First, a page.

Understanding Identity Theft & Identity Trafficking Under Arizona Law
Identity theft occurs when someone without consent takes or uses another person’s personally identifying information or financial account information for any unlawful purpose. An identity theft scheme may include being issues credit cards, getting loans, making purchases, rending an apartment, obtaining medical services, re-routing mail, someone writing checks using another’s name or financial account information, or even impersonating another person during an encounter with law enforcement.
What activity can constitute identity theft is vast, and there are multiple Arizona statues that cover identity theft crimes.
Identity Theft Under Arizona Law
In Arizona, “A person commits taking the identity of another person or entity if the person knowingly takes, purchases, manufactures, records, possesses or uses any personal identifying information or entity identifying information of another person or entity, including a real or fictitious person or entity, without the consent of that other person or entity, with the intent to obtain or use the other person’s or entity’s identity for any unlawful purpose or to cause loss to a person or entity whether or not the person or entity actually suffers any economic loss as a result of the offense, or with the intent to obtain or continue employment.” A.R.S. §13-2008(A).
Under this statute it is not necessary that the person whose identity is taken actually suffer any economic loss as a result of the taking. A person can be convicted of taking the identity of another person even if that other person is not harmed.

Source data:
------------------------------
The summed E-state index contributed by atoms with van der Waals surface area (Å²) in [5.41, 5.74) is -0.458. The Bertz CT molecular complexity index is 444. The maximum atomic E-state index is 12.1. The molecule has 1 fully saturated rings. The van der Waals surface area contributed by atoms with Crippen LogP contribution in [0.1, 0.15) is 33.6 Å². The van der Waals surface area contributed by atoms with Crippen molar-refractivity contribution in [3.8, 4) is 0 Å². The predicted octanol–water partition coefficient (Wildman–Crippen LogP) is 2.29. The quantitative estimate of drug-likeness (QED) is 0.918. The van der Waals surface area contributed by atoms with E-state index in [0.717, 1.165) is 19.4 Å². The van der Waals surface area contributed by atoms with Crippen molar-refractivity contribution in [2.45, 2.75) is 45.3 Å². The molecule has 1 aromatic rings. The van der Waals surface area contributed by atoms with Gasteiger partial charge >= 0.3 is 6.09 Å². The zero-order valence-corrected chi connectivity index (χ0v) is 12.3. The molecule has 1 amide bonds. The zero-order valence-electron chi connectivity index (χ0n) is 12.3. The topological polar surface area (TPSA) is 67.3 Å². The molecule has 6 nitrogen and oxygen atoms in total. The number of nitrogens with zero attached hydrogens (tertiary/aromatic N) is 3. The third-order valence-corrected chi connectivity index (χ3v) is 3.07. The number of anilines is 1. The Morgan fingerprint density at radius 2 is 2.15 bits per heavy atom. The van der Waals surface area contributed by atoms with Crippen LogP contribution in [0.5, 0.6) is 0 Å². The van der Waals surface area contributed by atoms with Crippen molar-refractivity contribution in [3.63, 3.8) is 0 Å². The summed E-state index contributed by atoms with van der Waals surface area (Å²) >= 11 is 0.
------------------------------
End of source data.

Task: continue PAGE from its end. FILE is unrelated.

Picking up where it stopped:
Taking the identity of another person or entity in Arizona is a class 4 felony. A.R.S. §13-2008(E). A Class 4 felony carries a term of imprisonment for 1 to 3.75 years depending on the facts of the case.
Identity Trafficking Under Arizona Law
Allegations of identity trafficking are even more serious than allegations of taking the identity of another person, and can carry a significantly lengthier prison sentence.
In Arizona, “A person commits trafficking in the identity of another person or entity if the person knowingly sells, transfers or transmits any personal identifying information or entity identifying information of another person or entity, including a real or fictitious person or entity, without the consent of the other person or entity for any unlawful purpose or to cause loss to the person or entity whether or not the other person or entity actually suffers any economic loss, or allowing another person to obtain or continue employment.” A.R.S. § 13-2010(A).
Similarly to the Arizona statute prohibiting identity theft, under this statute it is not necessary that the person whose identity is trafficked (sold) actually suffer any economic loss. A person may be convicted of identity trafficking even if no economic harm comes to the people whose identities were sold.
Trafficking in the identity of another person or entity in Arizona is a class 2 felony. A.R.S. § 13-2010(C). Incarceration for a class 2 felony ranges from 3 to 12.5 years, with a presumptive sentence of 5 years. A.R.S. § 13-702.
Arizona Authorities Aggressively Pursue Suspected Identity Theft and Trafficking
In 2017 the Federal Trade Commission received 371,061 reports of identity theft from Arizonans. In response to the growing instances of suspected identity theft, special task forces have been organized to arrest anyone suspected of taking another person’s identity. Prosecutors are aggressively seeking convictions in identity theft and identity trafficking cases.
Conviction for identity theft related crimes can result in a lengthy prison sentence, significant fines, probation after prison, and other penalties. If you are under investigation for suspected identity theft or trafficking crimes, or if criminal charges have been filed, it is critical that you consult with a white collar criminal defense attorney knowledgeable in identity theft cases.
The attorneys at Ashley D. Adams, PLC handles state criminal cases throughout Arizona and federal criminal cases throughout the United States, including Arizona, Oklahoma, Utah, and California.